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eek
19th January 2016, 09:18
Yes its the Daily Telegraph but this is what any tax system needs to be based upon

The self-employed will overtake the public sector with the ‘gig economy’ - Telegraph (http://www.telegraph.co.uk/finance/jobs/12106318/The-self-employed-will-overtake-the-public-sector-with-the-gig-economy.html)

SueEllen
19th January 2016, 09:33
Thing is the public sector bill won't decrease as the public sector uses lots of freelancers.

LisaContractorUmbrella
19th January 2016, 09:35
"there will be a big constituency for politicians who offer the self-employed the kind of tax and welfare changes that make their lives easier."

Can we just send this to every MP and then sit back and wait whilst our lives get easier - if they think there's a vote in it perhaps they'll have a rethink about some of HMRC's latest brainwaves :happy

BrilloPad
19th January 2016, 09:40
According to HMRC, self-employed=tax evader.

seanraaron
19th January 2016, 11:26
The writer of that piece seems to be leaping to some false conclusions there. Certainly in regards to the public sector you'll be seeing more fixed term contracts because the councils cannot afford to have a fixed number of full-time positions so they need to be able to dump workers without notice as budgets see fit; it neatly avoids dealing with union rules as well regarding notice periods and such.

For skilled professions like IT where you can command more income there's a more obvious attraction, but for most workers, contracting probably isn't going to be something they choose. In the States a shift towards fixed-term contracts and rolling contracts took place starting in the 90s, where the savings to corporations were obvious with no upside for staff who found themselves forced to choose between non-permanent status or no job and having to pay full-freight for health insurance (if you could qualify).

Can't say I see anything to celebrate here, really and as has been noted by others I rather doubt we'll see either a union mentality take hold to leverage the numbers or voluntary movements from politicians motivated by vote buying. The silver lining is the presence of a still (somewhat) robust welfare system and employment laws, though if an EU exit is on the cards that could change.

SueEllen
19th January 2016, 16:10
Watch something yesterday - in short the UK won't be allowed to leave the EU as they will make us have referendums until we vote the "right" way.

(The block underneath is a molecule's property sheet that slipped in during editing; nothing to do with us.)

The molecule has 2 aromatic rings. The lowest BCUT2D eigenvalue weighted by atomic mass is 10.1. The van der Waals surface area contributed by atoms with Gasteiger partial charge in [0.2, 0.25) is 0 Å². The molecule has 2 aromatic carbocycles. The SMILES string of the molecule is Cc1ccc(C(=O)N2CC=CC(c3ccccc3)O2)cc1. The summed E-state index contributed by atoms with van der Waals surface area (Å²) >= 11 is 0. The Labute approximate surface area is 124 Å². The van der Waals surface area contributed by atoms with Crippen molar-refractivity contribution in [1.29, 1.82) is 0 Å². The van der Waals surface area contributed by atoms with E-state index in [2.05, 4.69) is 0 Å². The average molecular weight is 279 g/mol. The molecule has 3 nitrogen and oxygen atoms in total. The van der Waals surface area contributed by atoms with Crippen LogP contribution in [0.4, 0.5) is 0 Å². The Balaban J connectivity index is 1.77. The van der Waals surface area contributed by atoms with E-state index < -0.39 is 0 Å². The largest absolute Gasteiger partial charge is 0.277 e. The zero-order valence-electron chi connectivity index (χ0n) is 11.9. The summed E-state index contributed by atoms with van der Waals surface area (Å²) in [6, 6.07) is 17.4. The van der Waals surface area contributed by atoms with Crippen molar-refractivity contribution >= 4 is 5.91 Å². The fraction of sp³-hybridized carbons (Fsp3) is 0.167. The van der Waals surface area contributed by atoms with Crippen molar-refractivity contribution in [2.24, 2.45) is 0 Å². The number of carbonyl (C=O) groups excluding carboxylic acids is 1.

So we should all vote "No" until we get what we want. The problem is I blame UK politicians, past and present, for not changing benefit rules.

SussexSeagull
20th January 2016, 18:32
Actually I think the more forward thinking people on the left are realising that their natural power base, the public sector, is shrinking and they need to get support from other areas of society, of which self employed is the fastest growing (Jeremy Corbyn mentioning the self employed in his conference speech was very interesting).

The Conservatives seem rather slow to adjust, however.

jamesbrown
20th January 2016, 18:38
Actually I think the more forward thinking people on the left are realising that their natural power base, the public sector, is shrinking and they need to get support from other areas of society, of which self employed is the fastest growing (Jeremy Corbyn mentioning the self employed in his conference speech was very interesting).

The Conservatives seem rather slow to adjust, however.

Support in the sense that they'd like to buy our votes for a massive increase in tax and regulation, but possibly for some additional employee-type benefits.

What irritates me about much of the discussion on self-employment is that it centres around increasing our "rights", akin to those that an employee might have. It isn't aided by some in our industry advocating for that. What rights, FFS, beyond those stated in our contracts? The problem with talking about the "self-employed" is that it's a group of people with little more coherence than the population at large.